With the part in the box (it can hang over, just make sure the whole part and the box is selected) scale the drawing in the y axis only so that the total height of the box equals 3.6" in y. For example, if the diameter of my dial is 1", then the circumference (and the box you have drawn) is 3.1415" in the y axis. To scale this up or down to 3.6", in some CAD programs you just need to drag one end of the selection box (or enter in an absolute y-axis value) , but in BobCad I had to Cut it, then Paste it while entering a scale factor (and checking a box to only apply it to the y-axis). The scale factor would be 3.6"/3.14159" = 1.1459, for real precision you may want to do the math on a calculator if your CAD program isn't that precise.

If you haven't fallen asleep yet, what has happened is we have stretched/shrunk all the drawing elements only in the y axis, which distorts them on the screen, but when milled around the cylinder will appear as they did before the scaling is applied. remember we are converting inch movements to rotary movements, not inch to inch.

Now you need to use your CAM program to create the toolpath - try and make sure the axis moves in a direction that will not cause any chuck you have attached to unscrew. Also try and make the moves happen sequentially in the y-axis, just to save time of the table going round and round. In BobCad/Cam it was pretty quick to make an engraving toolpath that followed all the drawing elements. I selected the graduations first, then the numerals, all going in the same direction in the y axis....

Here are the pictures of the actual fake 4th axis on my mill, and milling two dials (to be separated on the lathe and cleaned up)

The Taig CNC Mill with the y-axis motor removed and mounted on the Sherline rotary table. The Sherline table is bolted to an angle plate so I can use it vertically. The Taig 4 jaw chuck is screwed to the Sherline chuck adapter (which comes with the Sherline table).
Details of the angle plate mounting. The angle plate is made from some HR steel angle which I machined square on my Atlas Shaper. I had to tap and drill for some mounting screws that allow the Sherline table to be fastened to the plate directly, instead of using clamps. The table is heavy, so try not to allow it to slam into your mill table!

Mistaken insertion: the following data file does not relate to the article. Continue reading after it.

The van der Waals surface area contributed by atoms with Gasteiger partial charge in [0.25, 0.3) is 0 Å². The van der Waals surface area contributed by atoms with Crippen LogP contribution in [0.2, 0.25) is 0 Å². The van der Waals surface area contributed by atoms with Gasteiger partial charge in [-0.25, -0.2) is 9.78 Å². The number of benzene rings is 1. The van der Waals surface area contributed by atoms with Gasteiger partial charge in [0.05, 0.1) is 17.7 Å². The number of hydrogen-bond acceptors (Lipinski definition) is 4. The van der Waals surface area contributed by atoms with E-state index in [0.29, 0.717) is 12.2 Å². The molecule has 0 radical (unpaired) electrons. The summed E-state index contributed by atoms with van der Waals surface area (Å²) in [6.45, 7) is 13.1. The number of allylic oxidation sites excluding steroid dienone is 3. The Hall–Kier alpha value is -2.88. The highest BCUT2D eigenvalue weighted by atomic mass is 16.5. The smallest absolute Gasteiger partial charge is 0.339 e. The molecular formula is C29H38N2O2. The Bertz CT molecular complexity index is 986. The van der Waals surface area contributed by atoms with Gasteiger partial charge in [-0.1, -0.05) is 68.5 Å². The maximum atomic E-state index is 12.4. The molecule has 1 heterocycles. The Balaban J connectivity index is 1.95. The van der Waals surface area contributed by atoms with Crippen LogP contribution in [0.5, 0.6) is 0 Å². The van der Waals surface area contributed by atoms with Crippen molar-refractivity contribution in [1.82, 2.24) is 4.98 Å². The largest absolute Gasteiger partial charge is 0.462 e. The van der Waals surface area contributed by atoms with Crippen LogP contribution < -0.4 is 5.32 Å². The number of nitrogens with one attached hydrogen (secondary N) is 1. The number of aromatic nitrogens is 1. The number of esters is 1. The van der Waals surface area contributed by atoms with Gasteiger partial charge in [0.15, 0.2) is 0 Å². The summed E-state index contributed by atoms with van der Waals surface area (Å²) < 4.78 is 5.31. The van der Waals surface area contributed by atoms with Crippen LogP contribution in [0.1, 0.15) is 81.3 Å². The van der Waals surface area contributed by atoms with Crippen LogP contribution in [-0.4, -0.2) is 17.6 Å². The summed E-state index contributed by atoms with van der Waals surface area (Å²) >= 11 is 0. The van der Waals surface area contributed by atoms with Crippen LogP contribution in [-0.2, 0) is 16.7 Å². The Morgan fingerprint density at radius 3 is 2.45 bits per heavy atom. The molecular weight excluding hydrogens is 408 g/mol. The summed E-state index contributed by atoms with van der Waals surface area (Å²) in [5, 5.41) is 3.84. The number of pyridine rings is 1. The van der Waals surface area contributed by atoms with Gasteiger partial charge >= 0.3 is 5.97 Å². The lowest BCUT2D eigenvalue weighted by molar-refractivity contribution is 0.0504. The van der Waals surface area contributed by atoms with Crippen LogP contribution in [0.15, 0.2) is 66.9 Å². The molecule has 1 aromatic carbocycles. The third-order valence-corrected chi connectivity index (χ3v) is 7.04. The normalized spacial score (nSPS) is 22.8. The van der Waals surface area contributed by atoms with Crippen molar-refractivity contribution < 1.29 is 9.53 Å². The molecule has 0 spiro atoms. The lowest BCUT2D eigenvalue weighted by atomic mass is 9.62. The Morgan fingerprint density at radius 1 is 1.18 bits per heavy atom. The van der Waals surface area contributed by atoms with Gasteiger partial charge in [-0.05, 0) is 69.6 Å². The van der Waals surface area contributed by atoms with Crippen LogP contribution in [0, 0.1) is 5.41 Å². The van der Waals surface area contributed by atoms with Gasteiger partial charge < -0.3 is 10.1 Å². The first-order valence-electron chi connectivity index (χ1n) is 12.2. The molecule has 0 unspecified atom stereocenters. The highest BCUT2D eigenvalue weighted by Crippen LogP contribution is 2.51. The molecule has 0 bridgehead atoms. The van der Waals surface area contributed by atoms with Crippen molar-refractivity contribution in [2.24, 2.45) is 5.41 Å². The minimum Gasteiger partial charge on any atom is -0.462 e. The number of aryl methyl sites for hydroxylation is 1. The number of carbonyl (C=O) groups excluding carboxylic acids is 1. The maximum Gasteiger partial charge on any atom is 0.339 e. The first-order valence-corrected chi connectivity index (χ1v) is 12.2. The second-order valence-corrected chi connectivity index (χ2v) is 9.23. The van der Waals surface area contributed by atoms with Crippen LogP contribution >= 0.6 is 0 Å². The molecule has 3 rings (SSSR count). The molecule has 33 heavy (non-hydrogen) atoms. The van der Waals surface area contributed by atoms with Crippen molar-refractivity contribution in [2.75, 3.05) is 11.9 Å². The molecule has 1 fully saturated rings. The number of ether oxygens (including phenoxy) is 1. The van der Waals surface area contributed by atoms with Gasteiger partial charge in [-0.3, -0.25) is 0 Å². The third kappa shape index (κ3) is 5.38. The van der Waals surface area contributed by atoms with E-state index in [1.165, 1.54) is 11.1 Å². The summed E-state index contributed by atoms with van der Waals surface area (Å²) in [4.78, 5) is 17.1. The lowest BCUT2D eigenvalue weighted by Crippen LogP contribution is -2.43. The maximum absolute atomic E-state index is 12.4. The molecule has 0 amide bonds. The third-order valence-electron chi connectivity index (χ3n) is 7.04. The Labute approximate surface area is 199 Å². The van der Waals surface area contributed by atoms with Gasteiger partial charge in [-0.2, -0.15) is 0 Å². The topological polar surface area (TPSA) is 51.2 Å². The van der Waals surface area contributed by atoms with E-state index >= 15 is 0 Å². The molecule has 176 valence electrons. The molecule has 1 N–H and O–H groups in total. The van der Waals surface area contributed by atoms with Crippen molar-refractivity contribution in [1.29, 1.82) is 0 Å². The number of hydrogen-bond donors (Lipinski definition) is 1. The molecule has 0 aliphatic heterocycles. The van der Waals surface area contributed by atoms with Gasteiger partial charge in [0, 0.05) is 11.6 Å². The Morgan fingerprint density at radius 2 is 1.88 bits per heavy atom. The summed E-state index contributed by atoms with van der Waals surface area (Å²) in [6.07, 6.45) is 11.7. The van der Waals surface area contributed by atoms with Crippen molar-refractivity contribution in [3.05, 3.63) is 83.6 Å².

Milling begins with a vee engraving bit
Engraving the graduations of the first dial.
Engraving the numerals of the second dial. Notice that I could have used a very long bar and made a dozen dials all at once if I wished. The two dials are different in that the numberals are either up or down in relation to the graduations.
A shot of the MPS2000 screen showing that the mill thinks it is engraving in the y-axis. We sure fooled it!
The finished dial covered in droplets of coolant
I will part the two dials so that the graduations are on the edge of the dial. A wire brushing will clean up the burr on the somewhat gummy alloy of this piece of scrap Al bar .
The finsihed dial, bushing, tapped for a setscrew - the little black plug is rubber that goes in between the screw and the bushing so the dial can rotate around but stays put under the pressure.
The dial mounted on my Barker horizontal mill, which I converted from lever feed on the Z and Y axis to screw feed. The graduations show up better in real life than they do in the picture, but I could have anodized the dial blanks first, then engraved for a neater appearance, or I could fill the engraving with black ink.
The scaling of a drawing, notice the original y axis length and the scaled length - hard to see, but the text is somewhat distorted in the y-direction. The x dimension is the same. This is easy to do in Autosketch, which I used to produce this drawing. You can notice the text seems thicker. It would be converted to polylines before or after the stretching, depending on your work habits.
Here is an 18K gold ring, sitting on top of an aluminum test piece, which was engraved using the fake 4th axis. I generated the toolpath in Bobcad. The toolpath had to be curved as the ring was made of domed wire. I used TurboCNC to control the complex 3D motion needed to engrave the design. The ring is about .160" wide, with a 9/32" radius to the surface, and about .770" in diameter. This was the most complex job I have ever done. I was given the ring as it was and had to true up the surface while not losing too much of the gold! Just an example of what can be done (when you make the mistake of doing a friend a favor).